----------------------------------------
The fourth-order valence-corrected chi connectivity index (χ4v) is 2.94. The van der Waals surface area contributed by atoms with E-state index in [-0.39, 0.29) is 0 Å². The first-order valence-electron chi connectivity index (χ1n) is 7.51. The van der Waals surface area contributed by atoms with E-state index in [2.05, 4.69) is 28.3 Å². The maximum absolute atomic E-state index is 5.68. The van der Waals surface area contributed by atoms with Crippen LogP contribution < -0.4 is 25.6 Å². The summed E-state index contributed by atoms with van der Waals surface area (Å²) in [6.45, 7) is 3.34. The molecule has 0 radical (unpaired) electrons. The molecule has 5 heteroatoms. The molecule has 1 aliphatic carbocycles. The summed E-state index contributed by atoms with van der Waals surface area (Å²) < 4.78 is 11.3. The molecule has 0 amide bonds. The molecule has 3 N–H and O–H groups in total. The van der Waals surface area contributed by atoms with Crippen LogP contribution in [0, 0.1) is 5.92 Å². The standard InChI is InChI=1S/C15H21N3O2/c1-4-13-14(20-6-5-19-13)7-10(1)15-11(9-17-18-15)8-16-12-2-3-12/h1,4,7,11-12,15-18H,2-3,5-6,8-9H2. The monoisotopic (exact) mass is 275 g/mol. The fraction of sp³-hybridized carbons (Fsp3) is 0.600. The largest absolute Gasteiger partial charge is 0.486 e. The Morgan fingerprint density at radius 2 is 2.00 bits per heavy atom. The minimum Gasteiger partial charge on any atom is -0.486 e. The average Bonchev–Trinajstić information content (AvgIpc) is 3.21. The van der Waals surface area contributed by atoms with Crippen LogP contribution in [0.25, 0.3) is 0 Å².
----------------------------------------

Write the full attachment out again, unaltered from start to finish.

The fourth-order valence-corrected chi connectivity index (χ4v) is 2.94. The van der Waals surface area contributed by atoms with E-state index in [-0.39, 0.29) is 0 Å². The first-order valence-electron chi connectivity index (χ1n) is 7.51. The van der Waals surface area contributed by atoms with E-state index in [2.05, 4.69) is 28.3 Å². The maximum absolute atomic E-state index is 5.68. The van der Waals surface area contributed by atoms with Crippen LogP contribution < -0.4 is 25.6 Å². The summed E-state index contributed by atoms with van der Waals surface area (Å²) in [6.45, 7) is 3.34. The molecule has 0 radical (unpaired) electrons. The molecule has 5 heteroatoms. The molecule has 1 aliphatic carbocycles. The summed E-state index contributed by atoms with van der Waals surface area (Å²) < 4.78 is 11.3. The molecule has 0 amide bonds. The molecule has 3 N–H and O–H groups in total. The van der Waals surface area contributed by atoms with Crippen LogP contribution in [0, 0.1) is 5.92 Å². The standard InChI is InChI=1S/C15H21N3O2/c1-4-13-14(20-6-5-19-13)7-10(1)15-11(9-17-18-15)8-16-12-2-3-12/h1,4,7,11-12,15-18H,2-3,5-6,8-9H2. The monoisotopic (exact) mass is 275 g/mol. The fraction of sp³-hybridized carbons (Fsp3) is 0.600. The largest absolute Gasteiger partial charge is 0.486 e. The Morgan fingerprint density at radius 2 is 2.00 bits per heavy atom. The minimum Gasteiger partial charge on any atom is -0.486 e. The average Bonchev–Trinajstić information content (AvgIpc) is 3.21. The van der Waals surface area contributed by atoms with Crippen LogP contribution in [0.25, 0.3) is 0 Å².